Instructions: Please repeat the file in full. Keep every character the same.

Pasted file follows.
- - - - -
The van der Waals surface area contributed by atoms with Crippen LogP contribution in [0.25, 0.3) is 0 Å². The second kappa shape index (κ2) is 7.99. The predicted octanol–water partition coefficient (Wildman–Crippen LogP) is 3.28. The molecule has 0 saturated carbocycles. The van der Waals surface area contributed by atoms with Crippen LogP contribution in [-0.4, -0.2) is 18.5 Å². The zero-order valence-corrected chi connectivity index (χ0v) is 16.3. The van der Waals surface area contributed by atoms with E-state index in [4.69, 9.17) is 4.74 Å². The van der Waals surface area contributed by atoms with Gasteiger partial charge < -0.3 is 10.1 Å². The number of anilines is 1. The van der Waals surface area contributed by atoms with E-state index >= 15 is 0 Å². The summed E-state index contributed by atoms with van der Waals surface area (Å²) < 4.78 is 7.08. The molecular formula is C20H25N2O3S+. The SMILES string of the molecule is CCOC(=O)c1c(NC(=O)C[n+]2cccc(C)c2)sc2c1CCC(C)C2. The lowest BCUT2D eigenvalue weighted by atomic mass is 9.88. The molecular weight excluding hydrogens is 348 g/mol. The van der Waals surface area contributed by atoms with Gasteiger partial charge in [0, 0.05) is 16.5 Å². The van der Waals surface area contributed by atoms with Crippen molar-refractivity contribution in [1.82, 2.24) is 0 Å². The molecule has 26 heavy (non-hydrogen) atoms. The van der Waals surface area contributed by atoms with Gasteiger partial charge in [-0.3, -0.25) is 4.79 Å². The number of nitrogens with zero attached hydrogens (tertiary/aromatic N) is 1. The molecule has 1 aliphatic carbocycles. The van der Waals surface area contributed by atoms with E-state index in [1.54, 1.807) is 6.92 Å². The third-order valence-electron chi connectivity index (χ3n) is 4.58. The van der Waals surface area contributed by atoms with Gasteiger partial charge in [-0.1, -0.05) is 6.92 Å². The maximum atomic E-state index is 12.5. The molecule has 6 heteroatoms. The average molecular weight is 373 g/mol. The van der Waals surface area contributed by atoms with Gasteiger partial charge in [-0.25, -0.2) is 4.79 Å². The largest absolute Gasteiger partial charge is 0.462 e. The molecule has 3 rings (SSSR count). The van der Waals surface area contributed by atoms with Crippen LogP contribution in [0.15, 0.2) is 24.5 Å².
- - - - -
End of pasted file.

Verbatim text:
The van der Waals surface area contributed by atoms with Crippen LogP contribution in [0.25, 0.3) is 0 Å². The second kappa shape index (κ2) is 7.99. The predicted octanol–water partition coefficient (Wildman–Crippen LogP) is 3.28. The molecule has 0 saturated carbocycles. The van der Waals surface area contributed by atoms with Crippen LogP contribution in [-0.4, -0.2) is 18.5 Å². The zero-order valence-corrected chi connectivity index (χ0v) is 16.3. The van der Waals surface area contributed by atoms with E-state index in [4.69, 9.17) is 4.74 Å². The van der Waals surface area contributed by atoms with Gasteiger partial charge < -0.3 is 10.1 Å². The number of anilines is 1. The van der Waals surface area contributed by atoms with E-state index >= 15 is 0 Å². The summed E-state index contributed by atoms with van der Waals surface area (Å²) < 4.78 is 7.08. The molecular formula is C20H25N2O3S+. The SMILES string of the molecule is CCOC(=O)c1c(NC(=O)C[n+]2cccc(C)c2)sc2c1CCC(C)C2. The lowest BCUT2D eigenvalue weighted by atomic mass is 9.88. The molecular weight excluding hydrogens is 348 g/mol. The van der Waals surface area contributed by atoms with Gasteiger partial charge in [0, 0.05) is 16.5 Å². The van der Waals surface area contributed by atoms with Crippen molar-refractivity contribution in [1.82, 2.24) is 0 Å². The molecule has 26 heavy (non-hydrogen) atoms. The van der Waals surface area contributed by atoms with Gasteiger partial charge in [-0.3, -0.25) is 4.79 Å². The number of nitrogens with zero attached hydrogens (tertiary/aromatic N) is 1. The molecule has 1 aliphatic carbocycles. The van der Waals surface area contributed by atoms with E-state index in [1.54, 1.807) is 6.92 Å². The third-order valence-electron chi connectivity index (χ3n) is 4.58. The van der Waals surface area contributed by atoms with Gasteiger partial charge in [-0.1, -0.05) is 6.92 Å². The maximum atomic E-state index is 12.5. The molecule has 6 heteroatoms. The average molecular weight is 373 g/mol. The van der Waals surface area contributed by atoms with Gasteiger partial charge in [-0.25, -0.2) is 4.79 Å². The largest absolute Gasteiger partial charge is 0.462 e. The molecule has 3 rings (SSSR count). The van der Waals surface area contributed by atoms with Crippen LogP contribution in [0.15, 0.2) is 24.5 Å².